5 Mobile Stats Worth Mentioning to Journalists


Shortly after recently announcing the theme of  this year’s third News Challenge installment  — “mobile” — the Knight Foundation tweeted an impressive stat backing up reasoning for its choice: there are 6 billion mobile devices worldwide.

Billion. With a “B.”

The number may be an eye-opener — like anything with the word “billion,” let alone six — but discussion on how to best use mobile to further the goals of journalism of course isn’t new. The goal of the challenge, however, is to fund some great ideas and get discussed and un-disccussed approaches actually going. Just like this year’s previous challenges on themes of networks and data, a crop of folks are going to get substantial financial backing.

(Your budget needs approval, of course, but in the words of the last installment’s FAQ, the foundation pays for “what it takes” to design, develop and implement the project, as well as marketing and travel.)

Consider entering. The contest opens Aug. 29, and the first stage of the application process closes at noon EDT Sept. 10.

In case @KnightFdn’s stat isn’t enough to get your startup-build-something-awesome juices going, here are a few others that may provide you or your group a jumping off point for your entry. And even if you don’t plan to submit a project, they may be worth noting in any conversation about how you engage with an increasingly mobile audience.

I’ve also included some talking aloud – err, typing aloud? – of possible opportunities those stats produce, and the bigger questions that lay behind them. Hope it’s helpful.

  1. 75 percent of the world has access to a mobile phone
  2. There aren’t just billions of mobile devices in the developed world—the developing countries may be more mobile. According to that same study Knight Foundation cites about the billions, 75 percent of the entire world has access to a mobile phone. The spread is wide. Most phones, it says, are in the hands of folks in low-income regions.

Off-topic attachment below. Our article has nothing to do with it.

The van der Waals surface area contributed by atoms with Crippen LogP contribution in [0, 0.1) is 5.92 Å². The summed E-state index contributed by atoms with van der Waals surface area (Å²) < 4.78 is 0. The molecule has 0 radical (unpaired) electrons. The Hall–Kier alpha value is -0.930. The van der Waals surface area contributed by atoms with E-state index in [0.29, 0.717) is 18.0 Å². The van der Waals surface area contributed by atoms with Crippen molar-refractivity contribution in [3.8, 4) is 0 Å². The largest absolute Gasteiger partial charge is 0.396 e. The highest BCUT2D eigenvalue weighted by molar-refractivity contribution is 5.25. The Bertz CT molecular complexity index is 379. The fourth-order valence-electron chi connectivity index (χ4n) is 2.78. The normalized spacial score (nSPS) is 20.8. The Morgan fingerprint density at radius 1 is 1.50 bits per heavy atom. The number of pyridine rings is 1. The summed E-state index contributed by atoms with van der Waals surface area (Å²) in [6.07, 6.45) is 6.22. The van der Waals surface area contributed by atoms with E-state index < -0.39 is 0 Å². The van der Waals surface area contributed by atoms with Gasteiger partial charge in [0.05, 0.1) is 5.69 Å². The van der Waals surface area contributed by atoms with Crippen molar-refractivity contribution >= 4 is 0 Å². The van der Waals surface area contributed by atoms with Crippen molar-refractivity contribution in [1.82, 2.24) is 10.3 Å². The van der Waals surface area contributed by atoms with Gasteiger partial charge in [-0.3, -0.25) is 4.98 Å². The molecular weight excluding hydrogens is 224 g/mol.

Check the numbers from the World Bank yourself.

    Possible opportunity: Simple services for those developing countries, maybe text-based. Mobile doesn’t always mean fancy, and while app access is growing worldwide (check the rise in photo and video usage), the numbers may still be in your favor to explore something that doesn’t use a smartphone. Perhaps that’s more admirable or simpler, too, with many ways to distribute info or gather info from or about users for an admirable end, all without a shiny app. What’s the next Ushahidi?

    Bigger question: How does mobile mesh with geography?

  3. 61 percent of American ‘almost always’ use a phone while watching TV
  4. You’re far from the only one who’s checking Twitter during a sports game, Glee, or cable news. Discussion about the “second-screen” isn’t new journalism circles either, but it’s nice to take comfort in an idea you may have when 61 percent of Americas “almost always” use a phone while watching TV.

    That stat comes from Qualcomm, sure, but even if it was inflated, it’s still pretty high to not recognize some level of truth (or at least a trend).

    Possible opportunity: Social TV in your hand. Pairing a more immersive experience on a phone with something people are already watching. I could offer neat examples, but to get your thoughts going on this one, I suggest checking the brilliant coverage over at our new Mediabistro family member, Lost Remote.

    Bigger question: How does mobile mesh with other media consumption? Where does it currently clash?

  5. 13 years is the average age a kid gets a mobile phone
  6. You may have never had a cellphone ‘til college — or never at all then because they didn’t exist — but the fact is your kids probably will, or already do. Discussion about how teenagers are using mobile devices may not be as popular in journalism circles, but hey, that’s your future audience (or perhaps could be the current audience, too).

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